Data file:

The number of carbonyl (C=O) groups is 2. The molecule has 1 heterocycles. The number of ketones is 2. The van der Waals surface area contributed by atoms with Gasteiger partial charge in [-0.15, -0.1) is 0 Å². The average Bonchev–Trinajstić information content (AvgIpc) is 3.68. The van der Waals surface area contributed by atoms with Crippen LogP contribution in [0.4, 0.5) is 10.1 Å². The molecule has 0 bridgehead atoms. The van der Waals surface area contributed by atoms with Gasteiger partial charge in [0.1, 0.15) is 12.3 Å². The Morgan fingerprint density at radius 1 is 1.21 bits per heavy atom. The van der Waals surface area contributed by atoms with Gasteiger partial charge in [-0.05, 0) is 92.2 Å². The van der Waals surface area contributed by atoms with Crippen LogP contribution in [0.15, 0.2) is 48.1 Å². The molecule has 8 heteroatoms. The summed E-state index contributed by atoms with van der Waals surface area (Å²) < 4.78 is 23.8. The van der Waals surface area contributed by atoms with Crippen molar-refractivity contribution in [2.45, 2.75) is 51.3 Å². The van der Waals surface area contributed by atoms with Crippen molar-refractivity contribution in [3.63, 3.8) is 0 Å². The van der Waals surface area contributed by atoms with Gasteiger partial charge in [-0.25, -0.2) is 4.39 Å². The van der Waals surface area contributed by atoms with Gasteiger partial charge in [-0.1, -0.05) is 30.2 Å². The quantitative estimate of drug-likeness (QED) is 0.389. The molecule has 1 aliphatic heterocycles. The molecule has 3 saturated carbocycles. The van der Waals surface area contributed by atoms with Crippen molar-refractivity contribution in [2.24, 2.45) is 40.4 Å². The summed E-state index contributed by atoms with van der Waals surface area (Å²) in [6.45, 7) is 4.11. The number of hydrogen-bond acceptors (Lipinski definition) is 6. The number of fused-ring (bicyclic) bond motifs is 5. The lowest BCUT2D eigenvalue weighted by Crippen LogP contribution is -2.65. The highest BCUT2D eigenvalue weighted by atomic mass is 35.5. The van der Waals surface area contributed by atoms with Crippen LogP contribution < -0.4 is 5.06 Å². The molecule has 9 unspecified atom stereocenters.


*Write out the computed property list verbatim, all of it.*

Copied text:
The number of carbonyl (C=O) groups is 2. The molecule has 1 heterocycles. The number of ketones is 2. The van der Waals surface area contributed by atoms with Gasteiger partial charge in [-0.15, -0.1) is 0 Å². The average Bonchev–Trinajstić information content (AvgIpc) is 3.68. The van der Waals surface area contributed by atoms with Crippen LogP contribution in [0.4, 0.5) is 10.1 Å². The molecule has 0 bridgehead atoms. The van der Waals surface area contributed by atoms with Gasteiger partial charge in [0.1, 0.15) is 12.3 Å². The Morgan fingerprint density at radius 1 is 1.21 bits per heavy atom. The van der Waals surface area contributed by atoms with Gasteiger partial charge in [-0.05, 0) is 92.2 Å². The van der Waals surface area contributed by atoms with Crippen LogP contribution in [0.15, 0.2) is 48.1 Å². The molecule has 8 heteroatoms. The summed E-state index contributed by atoms with van der Waals surface area (Å²) < 4.78 is 23.8. The van der Waals surface area contributed by atoms with Crippen molar-refractivity contribution in [2.45, 2.75) is 51.3 Å². The van der Waals surface area contributed by atoms with Crippen molar-refractivity contribution in [3.63, 3.8) is 0 Å². The van der Waals surface area contributed by atoms with Gasteiger partial charge in [-0.25, -0.2) is 4.39 Å². The van der Waals surface area contributed by atoms with Gasteiger partial charge in [-0.1, -0.05) is 30.2 Å². The quantitative estimate of drug-likeness (QED) is 0.389. The molecule has 1 aliphatic heterocycles. The molecule has 3 saturated carbocycles. The van der Waals surface area contributed by atoms with Crippen molar-refractivity contribution in [2.24, 2.45) is 40.4 Å². The summed E-state index contributed by atoms with van der Waals surface area (Å²) in [6.45, 7) is 4.11. The number of hydrogen-bond acceptors (Lipinski definition) is 6. The number of fused-ring (bicyclic) bond motifs is 5. The lowest BCUT2D eigenvalue weighted by Crippen LogP contribution is -2.65. The highest BCUT2D eigenvalue weighted by atomic mass is 35.5. The van der Waals surface area contributed by atoms with Crippen LogP contribution < -0.4 is 5.06 Å². The molecule has 9 unspecified atom stereocenters.